Movie provides gritty look at defector’s struggle in the South
North Korean refugee Jeon Seung-chul, battling terminal stomach cancer in South Korea in 2008, had a final request for a film student friend: make a movie about my life even if I never get to see it.
Park Jung-bum has done just that with “The Journals of Musan,” a raw and gritty look at a refugee’s struggle to survive in the new world of South Korea.
“This is like my letter for Jeon Seung-chul,” said Park, whose friend died later in 2008 at the age of just 30.
“Seung-chul went through so many hardships to come to the South .?.?. only to die so young. I felt I had to do something for his memory.”
“The Journals of Musan,” a film school graduation project that Park made with $74,000 and 12 crew members, has brought him unexpected fame.
After premiering last October, it won awards at home and abroad and went on general release last month to rave reviews.
The film focuses on the bewildering problems refugees face crossing the gulf between an impoverished communist dictatorship and a wealthy but sometimes uncaring capitalist democracy.
Park, 35, directed the film, wrote the script and plays the main character named after his late friend, who came to the South via China in 2002 after leaving the North’s northeastern border city of Musan.
The movie’s protagonist, like some 20,000 others in the past half-century, fled chronic hunger or repression in the North.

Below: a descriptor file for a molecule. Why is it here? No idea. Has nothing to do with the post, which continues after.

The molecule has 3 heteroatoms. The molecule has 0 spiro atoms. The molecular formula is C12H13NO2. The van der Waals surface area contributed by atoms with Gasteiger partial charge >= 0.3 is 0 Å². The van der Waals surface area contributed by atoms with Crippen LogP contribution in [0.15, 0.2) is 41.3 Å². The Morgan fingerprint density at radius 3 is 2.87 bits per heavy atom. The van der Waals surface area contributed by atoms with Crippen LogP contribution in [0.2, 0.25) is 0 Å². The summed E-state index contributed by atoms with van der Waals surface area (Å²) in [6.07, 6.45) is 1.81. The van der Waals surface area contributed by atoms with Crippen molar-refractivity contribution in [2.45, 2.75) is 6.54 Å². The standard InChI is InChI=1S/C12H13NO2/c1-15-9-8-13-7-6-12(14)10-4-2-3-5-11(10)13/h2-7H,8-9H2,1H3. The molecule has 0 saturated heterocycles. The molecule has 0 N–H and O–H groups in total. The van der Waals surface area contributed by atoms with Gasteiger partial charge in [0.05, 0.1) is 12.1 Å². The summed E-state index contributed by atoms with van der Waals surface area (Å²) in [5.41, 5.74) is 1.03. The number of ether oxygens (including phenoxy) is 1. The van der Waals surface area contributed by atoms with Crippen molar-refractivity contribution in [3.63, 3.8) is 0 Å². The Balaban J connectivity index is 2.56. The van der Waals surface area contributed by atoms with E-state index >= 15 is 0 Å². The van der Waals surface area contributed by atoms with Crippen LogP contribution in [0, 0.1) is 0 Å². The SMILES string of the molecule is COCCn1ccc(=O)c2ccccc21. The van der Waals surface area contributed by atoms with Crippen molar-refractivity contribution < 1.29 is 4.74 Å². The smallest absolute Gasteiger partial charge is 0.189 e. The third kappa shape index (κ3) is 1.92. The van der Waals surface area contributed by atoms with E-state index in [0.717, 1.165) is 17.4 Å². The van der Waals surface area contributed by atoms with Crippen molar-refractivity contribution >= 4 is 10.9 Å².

But life in the South doesn’t offer a happy ending in many cases.
With most of their knowledge and skills outdated or irrelevant and southerners viewing them with suspicion, many defectors lament that they are treated like second-class citizens in their new-found home.
Many also complain of difficulties finding decent jobs and making friends, and some allege discrimination in the workplace.
The jobless rate for refugees last August was 8.8 percent compared to 3.3 percent nationally. Half of them earned less than 1 million won ($924) a month last year, less than one third of the national average.
The movie captures the isolation, loneliness and disillusionment refugees feel in what was once the country of their dreams.
When Jeon heads to a job interview at a trading firm, his guardian - a local policeman assigned to monitor him - urges him repeatedly: “Never, ever say you’re from the North.”
At the interview Jeon says as little as possible - to hide his distinctive North Korean accent - but still doesn’t get the job.
The boss immediately notices the social security number that demonstrates he came from the North. (In 2009, the numbering system was changed so defectors can’t be identified so easily.)
Jeon, like many defector colleagues in the movie, ends up doing dead-end odd jobs - pasting nightclub flyers to walls and working as a karaoke clerk.
He and his colleagues live in decrepit neighborhoods far from the glitzy main streets of Seoul. The shabbily-dressed Jeon window-shops in downtown stores but rarely dares to walk inside.
“Did we come all this way, risk our lives for this?” Kyung-chul, Jeon’s roommate in the movie, angrily asks other refugees.
Unlike Jeon, a quiet, hard-working man trying to keep his integrity in the face of hardship, Kyung-chul epitomizes a darker side of refugee society.
He shoplifts and scams other refugees out of big sums with false promises that he can smuggle their family members to Seoul.
Park said the script is based on the experiences of Jeon and other refugees. Many of them, he said, have since migrated from South Korea to the United States.
“Many North Korean defectors feel like a foreigner in what’s supposed to be their home country, so they’d rather go another place where they really are a foreigner and can earn more money,” Park said.
“I hope more South Koreans will be open-minded about defectors and accept them as the ordinary neighbors that they are.”
Park’s film “contained some hard, uncomfortable truths few South Koreans know, or care to know about,” said Lee Yong-hwa, a researcher at the Database Centre for North Korean Human Rights in Seoul.